The proportion of non-privileged students at the UK’s most academically selective universities remains depressingly low, concludes the Sutton Trust’s submission to Sir Martin Harris’s review of widening access into these universities.

The Trust’s submission reviews a range of evidence spanning the last decade and finds for example that while the number of young full-time first degree entrants to Russell Group universities increased by 18% from 2002/03 to 2007/08, the number coming from the four lowest socio-economic groups increased by just 16%. Similar trends exist for other highly selective universities outside the Russell Group (1).

The Trust which campaigns to improve social mobility in the UK is recommending that additional student places should be created at selective universities for those on access schemes or from disadvantaged homes – despite the current financial climate.

Government Performance Indicators in 2002/03 showed that 20% of young degree entrants to Russell Group institutions were from the four lower class groups, which account for 50% of the population. These proportions were essentially unchanged in 2007/08.

New figures in the review also show that three in every ten Oxbridge undergraduates in 2007 and 2008 were from just 100 schools and colleges, the majority of which are fee paying or state grammar schools. Almost 45% of Oxbridge undergraduates were from 200 schools and colleges, while the remaining 3500 schools in the UK accounted for 55% of admissions. These figures show little change from the similar analysis done for Oxbridge admissions for the period 2002-2006, although the dominance of the top 200 schools and colleges has reduced slightly.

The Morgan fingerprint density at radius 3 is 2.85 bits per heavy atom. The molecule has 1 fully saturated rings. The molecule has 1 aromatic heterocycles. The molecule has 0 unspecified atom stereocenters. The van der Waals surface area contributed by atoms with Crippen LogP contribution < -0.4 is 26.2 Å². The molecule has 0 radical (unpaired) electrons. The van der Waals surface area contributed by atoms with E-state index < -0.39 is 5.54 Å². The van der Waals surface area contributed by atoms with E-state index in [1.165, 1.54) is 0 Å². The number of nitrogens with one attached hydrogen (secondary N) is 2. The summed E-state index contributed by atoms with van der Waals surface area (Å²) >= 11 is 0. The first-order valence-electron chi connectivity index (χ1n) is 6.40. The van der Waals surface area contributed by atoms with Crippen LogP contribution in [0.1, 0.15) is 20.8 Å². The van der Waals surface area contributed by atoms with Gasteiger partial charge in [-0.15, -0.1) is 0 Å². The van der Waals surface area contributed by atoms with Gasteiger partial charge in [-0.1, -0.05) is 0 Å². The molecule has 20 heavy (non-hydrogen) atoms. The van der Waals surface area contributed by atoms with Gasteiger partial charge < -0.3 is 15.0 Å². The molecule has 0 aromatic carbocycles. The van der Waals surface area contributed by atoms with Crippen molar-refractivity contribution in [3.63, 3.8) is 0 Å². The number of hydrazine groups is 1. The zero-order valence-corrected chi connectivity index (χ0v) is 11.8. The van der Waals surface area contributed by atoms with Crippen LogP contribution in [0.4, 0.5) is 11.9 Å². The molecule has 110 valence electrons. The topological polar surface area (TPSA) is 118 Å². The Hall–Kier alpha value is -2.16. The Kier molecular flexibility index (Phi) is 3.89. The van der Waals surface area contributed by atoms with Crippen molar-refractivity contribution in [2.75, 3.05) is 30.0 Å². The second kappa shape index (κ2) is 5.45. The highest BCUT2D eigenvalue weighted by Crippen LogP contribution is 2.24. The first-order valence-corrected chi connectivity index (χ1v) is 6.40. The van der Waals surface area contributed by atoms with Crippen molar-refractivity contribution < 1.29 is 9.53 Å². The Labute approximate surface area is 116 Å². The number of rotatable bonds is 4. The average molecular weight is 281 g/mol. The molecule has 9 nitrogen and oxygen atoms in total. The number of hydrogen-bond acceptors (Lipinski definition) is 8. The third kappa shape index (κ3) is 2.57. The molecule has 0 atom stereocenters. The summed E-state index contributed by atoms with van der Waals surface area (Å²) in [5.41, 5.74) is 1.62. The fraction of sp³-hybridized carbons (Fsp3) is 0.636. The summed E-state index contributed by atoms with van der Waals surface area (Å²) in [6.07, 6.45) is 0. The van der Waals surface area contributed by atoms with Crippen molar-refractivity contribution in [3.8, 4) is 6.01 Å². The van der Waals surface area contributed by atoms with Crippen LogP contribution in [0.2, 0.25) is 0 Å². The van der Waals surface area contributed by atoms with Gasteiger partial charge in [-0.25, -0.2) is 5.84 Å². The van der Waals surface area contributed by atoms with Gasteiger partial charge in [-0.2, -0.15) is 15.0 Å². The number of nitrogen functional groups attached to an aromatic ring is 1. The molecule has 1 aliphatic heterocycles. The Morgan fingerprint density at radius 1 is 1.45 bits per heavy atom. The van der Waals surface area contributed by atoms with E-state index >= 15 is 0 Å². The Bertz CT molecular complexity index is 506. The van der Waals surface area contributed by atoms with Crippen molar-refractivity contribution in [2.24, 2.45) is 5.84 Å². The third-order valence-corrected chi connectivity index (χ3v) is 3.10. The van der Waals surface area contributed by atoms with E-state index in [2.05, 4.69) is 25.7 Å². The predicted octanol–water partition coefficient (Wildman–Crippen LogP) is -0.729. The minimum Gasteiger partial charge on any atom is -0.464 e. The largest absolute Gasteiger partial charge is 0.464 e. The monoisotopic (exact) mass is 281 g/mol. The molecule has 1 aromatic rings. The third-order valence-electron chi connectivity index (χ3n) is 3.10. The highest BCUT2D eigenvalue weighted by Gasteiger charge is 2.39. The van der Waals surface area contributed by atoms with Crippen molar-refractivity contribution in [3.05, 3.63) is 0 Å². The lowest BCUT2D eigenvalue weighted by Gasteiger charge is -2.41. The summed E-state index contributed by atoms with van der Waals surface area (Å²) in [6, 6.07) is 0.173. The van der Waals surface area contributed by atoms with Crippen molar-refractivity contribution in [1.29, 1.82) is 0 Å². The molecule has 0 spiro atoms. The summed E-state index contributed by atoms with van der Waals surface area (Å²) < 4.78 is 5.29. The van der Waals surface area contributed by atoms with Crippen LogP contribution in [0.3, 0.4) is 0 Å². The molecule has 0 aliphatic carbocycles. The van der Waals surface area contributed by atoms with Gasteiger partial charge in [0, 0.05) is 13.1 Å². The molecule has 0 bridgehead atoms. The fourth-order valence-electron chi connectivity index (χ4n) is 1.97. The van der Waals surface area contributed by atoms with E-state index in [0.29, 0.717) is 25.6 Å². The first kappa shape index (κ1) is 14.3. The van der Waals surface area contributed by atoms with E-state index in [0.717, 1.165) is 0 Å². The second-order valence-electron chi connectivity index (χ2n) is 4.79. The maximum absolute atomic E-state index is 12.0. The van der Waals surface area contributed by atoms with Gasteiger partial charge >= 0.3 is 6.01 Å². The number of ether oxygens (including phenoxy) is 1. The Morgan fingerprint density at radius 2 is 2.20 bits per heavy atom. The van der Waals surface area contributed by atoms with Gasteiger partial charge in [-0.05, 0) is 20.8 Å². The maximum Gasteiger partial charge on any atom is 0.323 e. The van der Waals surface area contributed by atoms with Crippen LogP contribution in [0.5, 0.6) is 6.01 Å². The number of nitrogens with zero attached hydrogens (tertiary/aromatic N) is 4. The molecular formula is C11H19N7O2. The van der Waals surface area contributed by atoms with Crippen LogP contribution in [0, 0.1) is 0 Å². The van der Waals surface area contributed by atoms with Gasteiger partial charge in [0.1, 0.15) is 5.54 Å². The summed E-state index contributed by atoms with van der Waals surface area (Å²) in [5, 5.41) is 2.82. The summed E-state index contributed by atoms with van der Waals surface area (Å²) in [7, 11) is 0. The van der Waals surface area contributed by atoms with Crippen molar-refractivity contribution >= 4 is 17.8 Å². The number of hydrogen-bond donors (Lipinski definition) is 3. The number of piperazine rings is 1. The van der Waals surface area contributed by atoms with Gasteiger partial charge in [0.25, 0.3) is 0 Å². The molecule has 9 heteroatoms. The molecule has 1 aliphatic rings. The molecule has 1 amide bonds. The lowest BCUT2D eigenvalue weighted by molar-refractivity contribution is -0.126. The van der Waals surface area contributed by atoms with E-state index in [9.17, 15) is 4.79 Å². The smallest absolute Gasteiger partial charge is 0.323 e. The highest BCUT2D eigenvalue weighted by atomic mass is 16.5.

Sir Peter Lampl, Chairman of the Sutton Trust, said: “Universities, schools and the government have made considerable efforts to widen access to highly selective universities, and higher education more generally. But this evidence reveals the extent of the challenge we are facing to ensure that background, location or financial situation are not barriers to entering these universities for academically able young people. Access to highly selective universities matters because it is graduates of these institutions that go on to our most influential professions.”

Westminster School produced the most Oxbridge entrants—154—over the two years, with Eton College producing 152 Oxbridge entrants. Four in ten of the university entrants from Westminster School during the two years enrolled at Oxbridge.

Top ten schools in terms of total Oxbridge entrants in 2007 and 2008

RankSchoolNumber accepted to Oxbridge (2007 and 2008)
1Westminster School154
2Eton College152
3Hills Road VI Form College140
4St Pauls School107
5Peter Symonds College77
6St Pauls Girls ‘ School72
7Manchester Grammar School71
=8Latymer School69
=8Haberdashers Askes Boys’ School69
=8King’s College School66

 Top ten schools in terms of Oxbridge admissions as a proportion of total HE entrants

RankSchoolNumber accepted at OxbridgeNumber accepted by HEProportion of HE acceptances accepted at Oxbridge
1Westminster School15437041.6%
2St Pauls School7218439.1%
3St Pauls School10730734.9%
4Perse School for Girls226732.8%
5Winchester College6320830.3%
6North London Collegiate School6521530.2%
7Eton College15250929.0%
8Wycombe Abbey School4415528.4%
9Oxford High School GDST4215127.8%
10James Allens Girls School5419827.3%

(1) The Russell Group consists of: Birmingham; Bristol; Cambridge; Cardiff; Edinburgh; Glasgow; Imperial College, London; King’s College London; Leeds; Liverpool; London School of Economics & Political Science; Manchester; Newcastle; Nottingham; Oxford; Queen’s. Belfast; Sheffield; Southampton; University College, London; Warwick.

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